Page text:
Florida is home to the nation's third-highest divorce rate. This alone is not a happy fact. But perhaps more disturbing are the large-scale side effects of marital discord. There is deep psychological and economic fallout. According to the Times-Union, Florida's divorce rate contributes to its status as one of the "most stressed states in the country." Children of divorce are prone to emotional disorders and developmental delays. By some estimates, divorces cost Florida taxpayers upwards of $2 billion each year.
In light of this, a number of counties throughout the state--including Duval County--are offering free courses to help couples strengthen their relationships. Indeed, we're getting federal funding to do so; one initiative, spearheaded by the University of Florida, has received a $5 million dollar grant from the U.S. Department of Health and Human Services. This would seem to underscore the federal government's recognition that divorce, in many ways, resembles a pandemic disease.
The question, though, is whether programs to stave off divorce can work, or if they might serve to exacerbate spouses' issues.
The SMART initiative
The University of Florida initiative has received a fair amount of media attention of late. Known as Strengthening Marriages and Relationships Training, or SMART, its aim is to "provide relationship skills, tools, and resources for traditional and non-traditional couples" in order to help them reinforce their bonds.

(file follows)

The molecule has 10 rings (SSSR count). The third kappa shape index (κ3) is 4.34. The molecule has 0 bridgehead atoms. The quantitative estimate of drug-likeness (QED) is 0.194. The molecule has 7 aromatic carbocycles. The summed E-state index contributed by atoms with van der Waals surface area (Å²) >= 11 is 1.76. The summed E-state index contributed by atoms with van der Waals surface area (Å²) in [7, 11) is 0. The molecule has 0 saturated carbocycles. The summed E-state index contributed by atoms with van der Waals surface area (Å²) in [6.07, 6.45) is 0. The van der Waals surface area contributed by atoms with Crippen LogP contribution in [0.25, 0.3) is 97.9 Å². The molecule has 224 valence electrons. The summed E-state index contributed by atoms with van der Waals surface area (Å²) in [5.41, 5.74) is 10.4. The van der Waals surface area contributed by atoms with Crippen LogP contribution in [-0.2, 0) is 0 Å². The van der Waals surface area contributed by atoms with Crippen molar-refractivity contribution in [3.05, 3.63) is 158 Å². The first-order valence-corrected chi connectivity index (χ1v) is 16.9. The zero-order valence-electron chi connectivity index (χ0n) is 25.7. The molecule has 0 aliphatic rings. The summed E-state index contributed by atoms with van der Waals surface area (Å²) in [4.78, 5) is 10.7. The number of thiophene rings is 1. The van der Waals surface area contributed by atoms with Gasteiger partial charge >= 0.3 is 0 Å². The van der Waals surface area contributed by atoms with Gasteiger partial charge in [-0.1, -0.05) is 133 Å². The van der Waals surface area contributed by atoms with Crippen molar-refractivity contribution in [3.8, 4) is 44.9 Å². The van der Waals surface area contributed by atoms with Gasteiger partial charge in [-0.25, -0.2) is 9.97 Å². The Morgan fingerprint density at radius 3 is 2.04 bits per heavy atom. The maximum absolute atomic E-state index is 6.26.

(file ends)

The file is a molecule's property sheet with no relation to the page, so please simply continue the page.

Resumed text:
Couples meet face-to-face with a counselor for a weekly session lasting two-and-a-half hours, and discuss how to address disagreements, plan for the future, and raise children, among other concerns.
Feedback from both couples and facilitators has been positive. As one participant put it, the program "made me acknowledge things I need to work on within myself [and] made me value the importance of my relationship." It would seem these are important developments for any marriage.
Will it always work?
The benefits of staying together are always worth considering. And, as most everyone knows, relationships take work. But some couples--and some spouses individually--are resistant to counseling and other courses of reconciliation. And there are marriages that simply can't be saved.
Even in these cases, spouses can take steps to prevent financial and personal anxieties from escalating. Namely, by working with a qualified and experience attorney, it is possible to end one's marriage while also preserving one's interests and the interests of one's children.
For more information about SMART and the resources offered, please visit http://smartcouples.ifas.ufl.edu/classesevents/duval/, or contact the Law Office of Beth M. Terry, P.A., www.bethmterrypa.com.